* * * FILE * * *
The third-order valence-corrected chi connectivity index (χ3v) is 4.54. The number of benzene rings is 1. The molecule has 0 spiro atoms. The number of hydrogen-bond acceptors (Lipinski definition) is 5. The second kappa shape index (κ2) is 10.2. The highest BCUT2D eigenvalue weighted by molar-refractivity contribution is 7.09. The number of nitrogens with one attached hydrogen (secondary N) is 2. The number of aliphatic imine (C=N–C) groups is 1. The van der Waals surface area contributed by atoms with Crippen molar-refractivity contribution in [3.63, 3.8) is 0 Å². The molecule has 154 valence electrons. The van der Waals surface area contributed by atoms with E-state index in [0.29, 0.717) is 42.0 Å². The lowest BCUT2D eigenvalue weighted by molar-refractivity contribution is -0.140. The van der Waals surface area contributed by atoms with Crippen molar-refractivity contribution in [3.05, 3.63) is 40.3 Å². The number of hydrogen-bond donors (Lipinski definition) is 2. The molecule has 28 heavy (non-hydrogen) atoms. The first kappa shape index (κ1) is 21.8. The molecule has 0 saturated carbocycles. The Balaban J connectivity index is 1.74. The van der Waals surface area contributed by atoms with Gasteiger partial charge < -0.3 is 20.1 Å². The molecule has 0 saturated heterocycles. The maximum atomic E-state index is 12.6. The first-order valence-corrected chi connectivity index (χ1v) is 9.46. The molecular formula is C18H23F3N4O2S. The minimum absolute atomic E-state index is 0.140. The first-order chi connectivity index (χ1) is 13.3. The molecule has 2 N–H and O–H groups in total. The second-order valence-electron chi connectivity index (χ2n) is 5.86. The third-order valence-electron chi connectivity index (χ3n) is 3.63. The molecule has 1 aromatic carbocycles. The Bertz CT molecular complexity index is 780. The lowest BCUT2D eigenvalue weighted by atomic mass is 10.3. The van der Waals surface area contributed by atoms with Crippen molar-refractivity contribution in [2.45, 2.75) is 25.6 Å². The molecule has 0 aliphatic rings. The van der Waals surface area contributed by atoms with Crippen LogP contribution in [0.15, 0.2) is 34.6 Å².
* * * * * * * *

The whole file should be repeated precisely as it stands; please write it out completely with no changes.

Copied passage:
The third-order valence-corrected chi connectivity index (χ3v) is 4.54. The number of benzene rings is 1. The molecule has 0 spiro atoms. The number of hydrogen-bond acceptors (Lipinski definition) is 5. The second kappa shape index (κ2) is 10.2. The highest BCUT2D eigenvalue weighted by molar-refractivity contribution is 7.09. The number of nitrogens with one attached hydrogen (secondary N) is 2. The number of aliphatic imine (C=N–C) groups is 1. The van der Waals surface area contributed by atoms with Crippen molar-refractivity contribution in [3.63, 3.8) is 0 Å². The molecule has 154 valence electrons. The van der Waals surface area contributed by atoms with E-state index in [0.29, 0.717) is 42.0 Å². The lowest BCUT2D eigenvalue weighted by molar-refractivity contribution is -0.140. The van der Waals surface area contributed by atoms with Crippen molar-refractivity contribution in [3.05, 3.63) is 40.3 Å². The number of hydrogen-bond donors (Lipinski definition) is 2. The molecule has 28 heavy (non-hydrogen) atoms. The first kappa shape index (κ1) is 21.8. The molecule has 0 saturated carbocycles. The Balaban J connectivity index is 1.74. The van der Waals surface area contributed by atoms with Gasteiger partial charge < -0.3 is 20.1 Å². The molecule has 0 saturated heterocycles. The maximum atomic E-state index is 12.6. The first-order valence-corrected chi connectivity index (χ1v) is 9.46. The molecular formula is C18H23F3N4O2S. The minimum absolute atomic E-state index is 0.140. The first-order chi connectivity index (χ1) is 13.3. The molecule has 2 N–H and O–H groups in total. The second-order valence-electron chi connectivity index (χ2n) is 5.86. The third-order valence-electron chi connectivity index (χ3n) is 3.63. The molecule has 1 aromatic carbocycles. The Bertz CT molecular complexity index is 780. The lowest BCUT2D eigenvalue weighted by atomic mass is 10.3. The van der Waals surface area contributed by atoms with Crippen molar-refractivity contribution in [2.45, 2.75) is 25.6 Å². The molecule has 0 aliphatic rings. The van der Waals surface area contributed by atoms with Crippen LogP contribution in [0.15, 0.2) is 34.6 Å².